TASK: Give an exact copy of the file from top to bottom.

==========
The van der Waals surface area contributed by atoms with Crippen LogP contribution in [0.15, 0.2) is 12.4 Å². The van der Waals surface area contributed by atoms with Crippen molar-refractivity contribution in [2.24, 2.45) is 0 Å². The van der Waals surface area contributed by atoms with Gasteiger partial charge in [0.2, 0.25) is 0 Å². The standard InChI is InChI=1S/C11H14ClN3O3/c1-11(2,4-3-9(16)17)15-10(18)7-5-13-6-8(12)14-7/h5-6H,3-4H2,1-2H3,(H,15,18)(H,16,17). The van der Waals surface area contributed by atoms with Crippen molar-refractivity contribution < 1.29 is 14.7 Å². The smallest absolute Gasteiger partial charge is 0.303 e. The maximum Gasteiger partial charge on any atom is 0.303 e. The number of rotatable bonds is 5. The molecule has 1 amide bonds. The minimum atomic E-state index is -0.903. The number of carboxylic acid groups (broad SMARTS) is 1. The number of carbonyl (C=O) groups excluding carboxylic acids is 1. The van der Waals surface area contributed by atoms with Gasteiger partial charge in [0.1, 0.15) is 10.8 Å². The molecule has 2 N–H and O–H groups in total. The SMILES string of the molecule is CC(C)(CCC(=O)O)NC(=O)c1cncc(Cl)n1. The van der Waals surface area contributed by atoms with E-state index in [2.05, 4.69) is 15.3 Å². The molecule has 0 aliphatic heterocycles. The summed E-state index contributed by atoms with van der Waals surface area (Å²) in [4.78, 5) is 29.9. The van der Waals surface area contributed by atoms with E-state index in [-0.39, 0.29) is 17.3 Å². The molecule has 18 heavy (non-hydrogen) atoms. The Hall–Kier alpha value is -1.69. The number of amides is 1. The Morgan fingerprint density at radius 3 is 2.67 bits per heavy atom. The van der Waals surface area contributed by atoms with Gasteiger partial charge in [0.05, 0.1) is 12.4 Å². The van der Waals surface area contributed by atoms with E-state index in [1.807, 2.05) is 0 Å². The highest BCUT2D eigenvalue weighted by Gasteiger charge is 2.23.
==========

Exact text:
The van der Waals surface area contributed by atoms with Crippen LogP contribution in [0.15, 0.2) is 12.4 Å². The van der Waals surface area contributed by atoms with Crippen molar-refractivity contribution in [2.24, 2.45) is 0 Å². The van der Waals surface area contributed by atoms with Gasteiger partial charge in [0.2, 0.25) is 0 Å². The standard InChI is InChI=1S/C11H14ClN3O3/c1-11(2,4-3-9(16)17)15-10(18)7-5-13-6-8(12)14-7/h5-6H,3-4H2,1-2H3,(H,15,18)(H,16,17). The van der Waals surface area contributed by atoms with Crippen molar-refractivity contribution < 1.29 is 14.7 Å². The smallest absolute Gasteiger partial charge is 0.303 e. The maximum Gasteiger partial charge on any atom is 0.303 e. The number of rotatable bonds is 5. The molecule has 1 amide bonds. The minimum atomic E-state index is -0.903. The number of carboxylic acid groups (broad SMARTS) is 1. The number of carbonyl (C=O) groups excluding carboxylic acids is 1. The van der Waals surface area contributed by atoms with Gasteiger partial charge in [0.1, 0.15) is 10.8 Å². The molecule has 2 N–H and O–H groups in total. The SMILES string of the molecule is CC(C)(CCC(=O)O)NC(=O)c1cncc(Cl)n1. The van der Waals surface area contributed by atoms with E-state index in [2.05, 4.69) is 15.3 Å². The molecule has 0 aliphatic heterocycles. The summed E-state index contributed by atoms with van der Waals surface area (Å²) in [4.78, 5) is 29.9. The van der Waals surface area contributed by atoms with E-state index in [-0.39, 0.29) is 17.3 Å². The molecule has 18 heavy (non-hydrogen) atoms. The Hall–Kier alpha value is -1.69. The number of amides is 1. The Morgan fingerprint density at radius 3 is 2.67 bits per heavy atom. The van der Waals surface area contributed by atoms with Gasteiger partial charge in [0.05, 0.1) is 12.4 Å². The van der Waals surface area contributed by atoms with E-state index in [1.807, 2.05) is 0 Å². The highest BCUT2D eigenvalue weighted by Gasteiger charge is 2.23.